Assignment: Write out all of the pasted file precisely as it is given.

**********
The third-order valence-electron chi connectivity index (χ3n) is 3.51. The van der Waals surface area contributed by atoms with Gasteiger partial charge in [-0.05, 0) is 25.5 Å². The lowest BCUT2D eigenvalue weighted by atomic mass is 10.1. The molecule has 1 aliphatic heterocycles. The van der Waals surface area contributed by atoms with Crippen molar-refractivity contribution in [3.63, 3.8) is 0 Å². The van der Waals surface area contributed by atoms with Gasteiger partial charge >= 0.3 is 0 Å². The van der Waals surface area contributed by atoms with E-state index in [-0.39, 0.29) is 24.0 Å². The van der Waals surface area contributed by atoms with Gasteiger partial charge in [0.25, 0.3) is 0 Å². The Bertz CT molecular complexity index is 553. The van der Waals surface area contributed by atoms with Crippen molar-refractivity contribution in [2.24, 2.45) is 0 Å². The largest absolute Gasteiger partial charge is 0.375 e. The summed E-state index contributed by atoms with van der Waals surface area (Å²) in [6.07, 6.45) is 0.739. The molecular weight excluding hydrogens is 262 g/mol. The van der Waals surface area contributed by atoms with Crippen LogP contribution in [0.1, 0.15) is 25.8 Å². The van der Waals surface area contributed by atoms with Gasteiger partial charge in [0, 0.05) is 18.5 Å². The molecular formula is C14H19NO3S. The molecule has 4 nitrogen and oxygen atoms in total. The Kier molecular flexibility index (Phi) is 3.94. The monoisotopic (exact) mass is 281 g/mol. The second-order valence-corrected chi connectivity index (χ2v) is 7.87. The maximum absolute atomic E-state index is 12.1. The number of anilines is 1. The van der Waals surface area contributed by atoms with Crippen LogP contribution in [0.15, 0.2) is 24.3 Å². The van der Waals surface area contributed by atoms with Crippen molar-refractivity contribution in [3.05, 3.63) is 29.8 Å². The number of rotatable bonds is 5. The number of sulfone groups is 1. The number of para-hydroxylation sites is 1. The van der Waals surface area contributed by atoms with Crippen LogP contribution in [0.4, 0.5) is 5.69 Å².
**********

The third-order valence-electron chi connectivity index (χ3n) is 3.51. The van der Waals surface area contributed by atoms with Gasteiger partial charge in [-0.05, 0) is 25.5 Å². The lowest BCUT2D eigenvalue weighted by atomic mass is 10.1. The molecule has 1 aliphatic heterocycles. The van der Waals surface area contributed by atoms with Crippen molar-refractivity contribution in [3.63, 3.8) is 0 Å². The van der Waals surface area contributed by atoms with Gasteiger partial charge >= 0.3 is 0 Å². The van der Waals surface area contributed by atoms with E-state index in [-0.39, 0.29) is 24.0 Å². The van der Waals surface area contributed by atoms with Gasteiger partial charge in [0.25, 0.3) is 0 Å². The Bertz CT molecular complexity index is 553. The van der Waals surface area contributed by atoms with Crippen molar-refractivity contribution in [2.24, 2.45) is 0 Å². The largest absolute Gasteiger partial charge is 0.375 e. The summed E-state index contributed by atoms with van der Waals surface area (Å²) in [6.07, 6.45) is 0.739. The molecular weight excluding hydrogens is 262 g/mol. The van der Waals surface area contributed by atoms with Crippen LogP contribution in [0.1, 0.15) is 25.8 Å². The van der Waals surface area contributed by atoms with Gasteiger partial charge in [0, 0.05) is 18.5 Å². The molecular formula is C14H19NO3S. The molecule has 4 nitrogen and oxygen atoms in total. The Kier molecular flexibility index (Phi) is 3.94. The monoisotopic (exact) mass is 281 g/mol. The second-order valence-corrected chi connectivity index (χ2v) is 7.87. The maximum absolute atomic E-state index is 12.1. The number of anilines is 1. The van der Waals surface area contributed by atoms with Crippen LogP contribution in [0.15, 0.2) is 24.3 Å². The van der Waals surface area contributed by atoms with Crippen molar-refractivity contribution in [3.05, 3.63) is 29.8 Å². The number of rotatable bonds is 5. The number of sulfone groups is 1. The number of para-hydroxylation sites is 1. The van der Waals surface area contributed by atoms with Crippen LogP contribution in [0.4, 0.5) is 5.69 Å².